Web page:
CAMPAIGN FURNITURE : CAMPAIGN

Campaign furniture : Church youth room furniture.

Campaign Furniture


campaign furniture
    campaign furniture
  • Campaign furniture is a type of furniture that was made for travel. Much of it was made for military campaigns and includes folding chairs and chests that could be easily unscrewed and packed.
  • Foldable or collapsable furniture pieces with flat surfaces that are readily assembled. Typical of the European (especially English) colonial periods.
  • Portable furniture that's folding or collapsible, or made of flat components that can be assembled or disassembled. Initiated for military use and usually features handles, it is most associated with colonialism.
campaign furniture - British Campaign
British Campaign Furniture: Elegance Under Canvas, 1740-1914
British Campaign Furniture: Elegance Under Canvas, 1740-1914
The first-ever book on the suites of travelling furniture used by British soldiers over one-and-a-half centuries. For the travelling British soldier, campaign furniture - chairs, desks, and other items, brought the comfort and civility of home to life under canvas. Made to be carried on the march and assembled on site, campaign furniture reached an aesthetic apex in 18th- and 19th-century England.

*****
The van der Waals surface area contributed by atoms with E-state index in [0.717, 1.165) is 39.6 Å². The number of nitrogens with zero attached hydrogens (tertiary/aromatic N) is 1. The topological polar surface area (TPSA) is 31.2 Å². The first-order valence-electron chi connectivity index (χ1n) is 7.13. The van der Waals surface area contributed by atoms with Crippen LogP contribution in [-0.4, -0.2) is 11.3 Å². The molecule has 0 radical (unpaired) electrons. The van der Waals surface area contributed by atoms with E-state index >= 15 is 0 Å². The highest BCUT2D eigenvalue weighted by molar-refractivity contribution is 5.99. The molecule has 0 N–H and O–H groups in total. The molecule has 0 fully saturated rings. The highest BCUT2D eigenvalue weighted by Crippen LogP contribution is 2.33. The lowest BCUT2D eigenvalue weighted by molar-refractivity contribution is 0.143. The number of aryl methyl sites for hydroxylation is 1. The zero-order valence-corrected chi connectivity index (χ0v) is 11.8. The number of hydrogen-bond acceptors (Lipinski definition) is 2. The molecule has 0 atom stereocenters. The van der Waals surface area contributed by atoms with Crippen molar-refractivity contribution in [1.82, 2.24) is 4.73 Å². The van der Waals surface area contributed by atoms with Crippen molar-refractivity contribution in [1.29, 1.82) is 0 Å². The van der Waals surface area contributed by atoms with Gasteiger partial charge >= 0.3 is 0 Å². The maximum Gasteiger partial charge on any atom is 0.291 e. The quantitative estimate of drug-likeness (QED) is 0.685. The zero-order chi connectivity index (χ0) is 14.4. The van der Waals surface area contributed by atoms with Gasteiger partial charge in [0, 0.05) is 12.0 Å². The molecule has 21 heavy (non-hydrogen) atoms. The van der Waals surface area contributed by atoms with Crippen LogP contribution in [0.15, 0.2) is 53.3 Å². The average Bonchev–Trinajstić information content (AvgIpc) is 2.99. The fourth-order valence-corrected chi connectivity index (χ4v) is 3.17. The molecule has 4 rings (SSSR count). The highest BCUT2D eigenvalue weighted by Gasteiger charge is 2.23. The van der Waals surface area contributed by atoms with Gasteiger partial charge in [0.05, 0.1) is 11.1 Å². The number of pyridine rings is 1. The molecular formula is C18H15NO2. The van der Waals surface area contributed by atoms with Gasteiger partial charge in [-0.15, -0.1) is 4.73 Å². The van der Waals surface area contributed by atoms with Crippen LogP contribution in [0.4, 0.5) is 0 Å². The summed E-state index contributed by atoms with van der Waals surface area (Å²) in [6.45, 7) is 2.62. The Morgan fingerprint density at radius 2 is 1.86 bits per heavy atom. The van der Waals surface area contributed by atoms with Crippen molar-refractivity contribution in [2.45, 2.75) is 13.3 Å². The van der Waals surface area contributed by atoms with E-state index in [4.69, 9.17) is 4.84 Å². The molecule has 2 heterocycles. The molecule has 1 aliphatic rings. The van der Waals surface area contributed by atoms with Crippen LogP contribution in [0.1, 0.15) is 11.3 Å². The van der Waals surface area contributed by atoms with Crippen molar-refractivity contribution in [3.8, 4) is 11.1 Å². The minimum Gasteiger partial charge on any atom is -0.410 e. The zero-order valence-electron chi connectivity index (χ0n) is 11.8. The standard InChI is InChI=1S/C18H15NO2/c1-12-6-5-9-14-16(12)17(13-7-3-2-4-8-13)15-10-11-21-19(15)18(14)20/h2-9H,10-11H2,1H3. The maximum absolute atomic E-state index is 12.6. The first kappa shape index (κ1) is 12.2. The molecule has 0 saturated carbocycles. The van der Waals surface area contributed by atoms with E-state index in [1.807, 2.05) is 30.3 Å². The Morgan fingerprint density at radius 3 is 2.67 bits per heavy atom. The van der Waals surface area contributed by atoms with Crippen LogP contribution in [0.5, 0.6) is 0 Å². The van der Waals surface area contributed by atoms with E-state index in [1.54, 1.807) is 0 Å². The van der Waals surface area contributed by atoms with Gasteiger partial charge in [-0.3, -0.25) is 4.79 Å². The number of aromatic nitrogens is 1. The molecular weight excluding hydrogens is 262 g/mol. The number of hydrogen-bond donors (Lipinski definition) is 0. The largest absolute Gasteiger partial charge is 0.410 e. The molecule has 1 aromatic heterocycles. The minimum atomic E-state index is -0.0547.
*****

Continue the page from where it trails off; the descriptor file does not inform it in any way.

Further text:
"The first axiom for camp is... do not make yourself uncomfortable for want of things to which you are accustomed," advised The Complete Indian Housekeeper and Cook in 1890 to high-born Brits living in India, most of which England had by that point colonized through a succession of wars, or military "campaigns," throughout the 18th and 19th centuries. This impeccably curated, insightfully narrated, and richly illustrated volume proves that the homesick subjects of the Raj took such advice deeply to heart. It showcases nearly 200 years of furniture designed expressly to approximate all the refinement of a proper British household inside the canvas tents of ranking officers afar, but also to break down and fold up fast for easy, compact transport (hence campaign furniture's other appellation, "knock-down" furniture). Masterfully put together by independent curator Brawer, previously a researcher in the Indian and Southeast Asian departments of London's venerable Victoria and Albert Museum, this handsome volume succeeds on two levels: it amply highlights the stylistic elegance and technical ingenuity of this kind of furniture--a bureau that becomes a bed when its drawers are removed; a lady's bidet that folds into a leather case; or a dining table seating 20 that fits inside a 10-inch-deep box--while putting it (often quite wryly) in the historical context of an expatriate society that sought to re-create Britain wherever it went and had little or no interest in adapting to or learning about the customs or designs of the people it conquered (and essentially enslaved). Throughout, Brawer includes excerpts from a fascinating array of letters, journals, and other documents of the period, and an excellent pictorial directory of the furniture's craftsmen and manufacturers helps make this impressive tome invaluable for collectors, design historians, Anglophiles, and Merchant-Ivory set designers alike. --Timothy Murphy

87% (10)
Armoire Storage
Armoire Storage